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Romney’s Trip Abroad: Campaign Peril or Credential Maker?

Britain’s Prime Minister David Cameron meets with Republican presidential candidate Mitt Romney at 10 Downing Street in London, on July 26, 2012. Photo By David Bebber/ AFP/ Getty Images.

Mitt Romney’s folks were feeling pretty sure of themselves Tuesday evening as their man embarked on his overseas trip. No matter that the Obama campaign was deriding the trip as content-free, all photo-op and fundraising, and devoid of policy specifics. Romney had just delivered a stinging put-down of the president’s handling of foreign affairs before the VFW convention in Las Vegas, and that was all the policy meat he planned or needed to serve.

“This election will be decided on the economy,” senior foreign policy adviser Rich Williamson told me. “All he has to do is check the box, as commander in chief.”

Williamson was right. President Obama may enjoy a commanding lead over Mitt Romney as a “good commander in chief,” by 45-35 in the latest NBC-WSJ poll. He leads as the candidate who will “best handle foreign policy” by 47 to 32. But when it comes to what will drive most voters’ choices, every pre-election survey makes clear: it’s the economy and jobs.

The fact is, a challenger who lacks foreign policy credentials doesn’t have to match a sitting president’s international battle scars. All he or she has to do is appear plausible to the voters as a potential commander in chief.

It may seem tempting to reach for that image with a high-flying foreign trip, meeting with world leaders to sagely discuss the challenges ahead. So I went looking for examples.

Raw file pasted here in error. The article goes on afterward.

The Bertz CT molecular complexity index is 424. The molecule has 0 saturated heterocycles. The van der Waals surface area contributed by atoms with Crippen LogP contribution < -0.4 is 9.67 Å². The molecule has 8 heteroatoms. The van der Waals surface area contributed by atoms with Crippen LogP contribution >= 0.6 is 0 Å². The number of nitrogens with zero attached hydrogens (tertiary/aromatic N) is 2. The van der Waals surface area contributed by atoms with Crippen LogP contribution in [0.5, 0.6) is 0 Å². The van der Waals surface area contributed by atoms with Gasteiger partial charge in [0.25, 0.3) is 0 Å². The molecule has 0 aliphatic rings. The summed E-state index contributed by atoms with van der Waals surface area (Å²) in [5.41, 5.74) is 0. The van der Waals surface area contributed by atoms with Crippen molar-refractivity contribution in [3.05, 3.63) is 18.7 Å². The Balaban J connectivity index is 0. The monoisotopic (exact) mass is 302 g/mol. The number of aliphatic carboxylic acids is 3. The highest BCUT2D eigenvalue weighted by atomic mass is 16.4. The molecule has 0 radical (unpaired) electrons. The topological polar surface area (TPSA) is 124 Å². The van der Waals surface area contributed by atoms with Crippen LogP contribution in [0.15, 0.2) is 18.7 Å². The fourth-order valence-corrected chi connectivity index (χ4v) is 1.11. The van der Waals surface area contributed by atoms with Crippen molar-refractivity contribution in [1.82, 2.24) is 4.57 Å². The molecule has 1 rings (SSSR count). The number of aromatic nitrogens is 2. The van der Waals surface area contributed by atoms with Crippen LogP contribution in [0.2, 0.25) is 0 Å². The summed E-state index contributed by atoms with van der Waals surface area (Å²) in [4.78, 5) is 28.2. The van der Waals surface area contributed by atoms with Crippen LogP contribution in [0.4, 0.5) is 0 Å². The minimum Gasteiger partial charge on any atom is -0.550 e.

But it turns out that the only candidate to do that in the last 40 years was Barack Obama in 2008.

Republican presidential candidate, Mitt Romney, arrives at Downing Street
Jimmy Carter didn’t travel overseas during his race against President Gerald Ford in 1976. Nor did Ronald Reagan, challenging President Carter in 1980. Nor did Michael Dukakis against then-Vice President George Bush in 1988. Nor Bill Clinton challenging president George H.W. Bush in 1992. Nor George W. Bush, facing off against Vice President Al Gore in 2000.

Romney’s stop on friendly British soil — to meet with America’s longtime allies and bask in the pomp of the Olympics — should have been the easy part. Instead, he seemed to careen from one unforced error to another. Particularly irksome to his British hosts was his questioning whether London was ready to pull off a successful Olympic Games. The baying British press had a field day. “Mitt the Twit” screamed the headline in the Sun. The Times headline dubbed him “Nowhere Man.”

Most American voters will never see those, of course. But if Romney wants this to burnish his image as a plausible commander in chief, he’ll now have to perform flawlessly on the more politically-charged stops ahead — Israel this weekend, and Poland Monday and Tuesday. It’s a rocky, mine-strewn world out there. Maybe his predecessors in the presidential-challenger business knew something after all.

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